Emmanuel Alcantar
Staff Writer

Last Wednesday at Pollock Theater, when the screening of award-winning documentary “The Overnighters” began, the movie seemed as if it were filmed just last year. There was a paradoxical mix of resentment towards the status-quo and anxiety about changes to that status-quo. It was a reality that mirrored the current political and economic climate of the United States. The Carsey-Wolf Center also brought director Jesse Moss to discuss the film in a post-screening Q&A.

“The Overnighters” takes place in 2014, in the aftermath of the Great Recession. Many people from all around the country are travelling to North Dakota to find a job in the state’s booming oil industry. Many of these people do not have the financial resources to take care of themselves. The film is set in the town of Williston and newcomers looking for lucrative oil jobs must rely on the Overnighters program started by Pastor Jay Reinke.

Overnighters, as participants are called, either sleep overnight in the parking lot of the Concordia Lutheran Church or are taken in by the pastor and his family. However, many people in this small town become restless, as they see the Overnighters as outsiders invading their community. The pastor has to convince the city and the community to save his program.

The most striking thing about this film was how prescient it was and how reflective the attitudes of the people of Williston are in the present day. “The Overnighters” confronts issues of income inequality, environment, and privacy. The film becomes even more compelling within the context of the 2016 election—it seems almost eerie when you see Jay reading a newspaper that says “Clinton touts Heitkamp” on the cover. Despite the fact that it takes place four years ago, the problems that arise in the film almost accurately predict what would come in 2016: the revenge of the white working class.

When asked about how he found his way to this story, Moss spoke about how he was captivated by accounts of thousands of people looking for work and traveling to the church. There was already media coverage of this large migration, but Moss felt that all his questions weren’t answered. Did they even find work? He had read an op-ed written by Jay Reinke and travelled to meet him after he heard about the Overnighters program. He was hooked by Reinke’s openness and candidness.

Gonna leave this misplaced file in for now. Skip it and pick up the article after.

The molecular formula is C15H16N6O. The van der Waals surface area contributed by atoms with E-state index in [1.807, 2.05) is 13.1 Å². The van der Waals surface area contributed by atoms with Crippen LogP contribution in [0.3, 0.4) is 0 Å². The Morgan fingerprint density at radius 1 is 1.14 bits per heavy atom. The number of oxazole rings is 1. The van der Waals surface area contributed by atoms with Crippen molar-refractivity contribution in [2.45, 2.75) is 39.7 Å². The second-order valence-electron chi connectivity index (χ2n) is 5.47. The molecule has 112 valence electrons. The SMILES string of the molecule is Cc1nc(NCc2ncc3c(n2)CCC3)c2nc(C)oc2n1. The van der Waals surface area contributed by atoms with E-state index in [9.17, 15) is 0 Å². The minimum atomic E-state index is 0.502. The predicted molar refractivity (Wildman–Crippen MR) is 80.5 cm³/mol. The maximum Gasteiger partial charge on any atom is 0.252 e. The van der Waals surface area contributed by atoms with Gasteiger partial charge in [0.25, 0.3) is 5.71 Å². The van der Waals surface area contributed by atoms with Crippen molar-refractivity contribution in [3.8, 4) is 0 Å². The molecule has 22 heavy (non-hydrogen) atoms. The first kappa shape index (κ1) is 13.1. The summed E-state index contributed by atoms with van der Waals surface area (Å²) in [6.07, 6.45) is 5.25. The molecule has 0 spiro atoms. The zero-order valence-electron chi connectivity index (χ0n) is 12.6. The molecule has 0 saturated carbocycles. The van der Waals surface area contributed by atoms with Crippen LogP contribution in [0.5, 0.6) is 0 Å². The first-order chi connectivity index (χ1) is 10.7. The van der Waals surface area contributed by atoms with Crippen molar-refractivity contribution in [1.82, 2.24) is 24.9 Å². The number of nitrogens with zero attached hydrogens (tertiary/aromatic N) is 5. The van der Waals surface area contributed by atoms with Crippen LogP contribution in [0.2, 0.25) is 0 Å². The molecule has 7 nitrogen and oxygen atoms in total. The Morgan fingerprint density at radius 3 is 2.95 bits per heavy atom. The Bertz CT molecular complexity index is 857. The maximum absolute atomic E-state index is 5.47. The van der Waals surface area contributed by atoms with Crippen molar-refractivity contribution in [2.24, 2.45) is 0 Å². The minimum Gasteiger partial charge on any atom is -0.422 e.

Moss also discussed how it took him a year to let go of ideas he viewed as extraneous. The original focus of the story was the Overnighters and their work, but Moss realized that Reinke would make a more compelling protagonist.

“The Overnighters” has a vivid sense of place. Williston is small, industrial, and conservative. Moderator Tyler Morgenstern, a media studies Ph.D student, asked Moss what Williston was like because the film has a subtle yet unavoidable environmental aspect. It spends a large amount of time discussing the oil industry in North Dakota. Moss said that the underlying environmental message of the film came organically and wasn’t initially intended. As he spent time following these Overnighters, it seemed only natural to cover the work they were doing.

Moss describes Williston as representative of “the wildest form of capitalism.” When asked later during the audience Q&A if he was worried about alienating a group people, Moss was honest and said that he didn’t care and thought the town was “narrow-minded,” although he was pleased that the people of Williston had a positive reception to the film.

One of the audience members asked how to best display Reinke to the viewer. Moss joked about how Reinke spent a lot of time crying, which made him worry that the audience would view the pastor as contrived. He decided that he would withhold showing the viewer Reinke’s tears until near the end, so that the audience could see him as genuine. That saddening scene occurs when the Overnighters program is eventually shut down and Jay is forced to say goodbye to all the town’s job-seeking newcomers. It is a beautifully poignant scene.

Moss is currently working on a new film that deals with a similar group of people and, although he said these projects were financially lucrative, he admitted that “the riskiest way is the best way” when it comes to filming.